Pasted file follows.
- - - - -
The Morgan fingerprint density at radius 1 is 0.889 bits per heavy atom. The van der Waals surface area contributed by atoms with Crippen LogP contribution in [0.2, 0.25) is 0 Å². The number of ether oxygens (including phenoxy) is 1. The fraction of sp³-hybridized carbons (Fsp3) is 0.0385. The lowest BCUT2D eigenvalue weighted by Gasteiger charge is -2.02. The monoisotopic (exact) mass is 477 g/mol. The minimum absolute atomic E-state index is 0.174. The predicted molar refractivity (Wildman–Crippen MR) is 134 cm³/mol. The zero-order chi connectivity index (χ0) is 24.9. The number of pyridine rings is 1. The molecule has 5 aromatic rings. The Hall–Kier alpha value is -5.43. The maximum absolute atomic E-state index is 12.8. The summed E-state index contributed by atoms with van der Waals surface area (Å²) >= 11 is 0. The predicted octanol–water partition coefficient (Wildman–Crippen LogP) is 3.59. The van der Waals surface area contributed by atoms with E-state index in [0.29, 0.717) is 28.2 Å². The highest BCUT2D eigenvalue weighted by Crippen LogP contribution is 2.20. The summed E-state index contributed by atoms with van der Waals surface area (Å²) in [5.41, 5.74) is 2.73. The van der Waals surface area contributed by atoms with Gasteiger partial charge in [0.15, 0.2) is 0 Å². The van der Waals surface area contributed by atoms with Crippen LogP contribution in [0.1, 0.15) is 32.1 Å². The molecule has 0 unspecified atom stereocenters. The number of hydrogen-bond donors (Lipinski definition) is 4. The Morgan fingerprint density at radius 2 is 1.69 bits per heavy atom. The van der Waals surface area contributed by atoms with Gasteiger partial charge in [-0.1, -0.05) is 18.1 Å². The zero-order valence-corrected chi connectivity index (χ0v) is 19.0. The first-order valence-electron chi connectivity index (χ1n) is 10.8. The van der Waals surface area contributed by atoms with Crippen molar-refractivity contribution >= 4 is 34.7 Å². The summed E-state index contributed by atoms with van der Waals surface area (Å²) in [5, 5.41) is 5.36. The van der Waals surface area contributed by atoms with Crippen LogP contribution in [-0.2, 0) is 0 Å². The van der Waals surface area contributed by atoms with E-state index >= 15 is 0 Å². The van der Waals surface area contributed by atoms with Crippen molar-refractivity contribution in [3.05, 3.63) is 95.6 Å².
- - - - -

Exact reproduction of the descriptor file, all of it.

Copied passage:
The Morgan fingerprint density at radius 1 is 0.889 bits per heavy atom. The van der Waals surface area contributed by atoms with Crippen LogP contribution in [0.2, 0.25) is 0 Å². The number of ether oxygens (including phenoxy) is 1. The fraction of sp³-hybridized carbons (Fsp3) is 0.0385. The lowest BCUT2D eigenvalue weighted by Gasteiger charge is -2.02. The monoisotopic (exact) mass is 477 g/mol. The minimum absolute atomic E-state index is 0.174. The predicted molar refractivity (Wildman–Crippen MR) is 134 cm³/mol. The zero-order chi connectivity index (χ0) is 24.9. The number of pyridine rings is 1. The molecule has 5 aromatic rings. The Hall–Kier alpha value is -5.43. The maximum absolute atomic E-state index is 12.8. The summed E-state index contributed by atoms with van der Waals surface area (Å²) >= 11 is 0. The predicted octanol–water partition coefficient (Wildman–Crippen LogP) is 3.59. The van der Waals surface area contributed by atoms with E-state index in [0.29, 0.717) is 28.2 Å². The highest BCUT2D eigenvalue weighted by Crippen LogP contribution is 2.20. The summed E-state index contributed by atoms with van der Waals surface area (Å²) in [5.41, 5.74) is 2.73. The van der Waals surface area contributed by atoms with Gasteiger partial charge in [0.15, 0.2) is 0 Å². The van der Waals surface area contributed by atoms with Crippen LogP contribution in [0.1, 0.15) is 32.1 Å². The molecule has 0 unspecified atom stereocenters. The number of hydrogen-bond donors (Lipinski definition) is 4. The Morgan fingerprint density at radius 2 is 1.69 bits per heavy atom. The van der Waals surface area contributed by atoms with Gasteiger partial charge in [-0.1, -0.05) is 18.1 Å². The zero-order valence-corrected chi connectivity index (χ0v) is 19.0. The first-order valence-electron chi connectivity index (χ1n) is 10.8. The van der Waals surface area contributed by atoms with Crippen molar-refractivity contribution >= 4 is 34.7 Å². The summed E-state index contributed by atoms with van der Waals surface area (Å²) in [5, 5.41) is 5.36. The van der Waals surface area contributed by atoms with Crippen LogP contribution in [-0.2, 0) is 0 Å². The van der Waals surface area contributed by atoms with E-state index >= 15 is 0 Å². The van der Waals surface area contributed by atoms with Crippen molar-refractivity contribution in [3.05, 3.63) is 95.6 Å².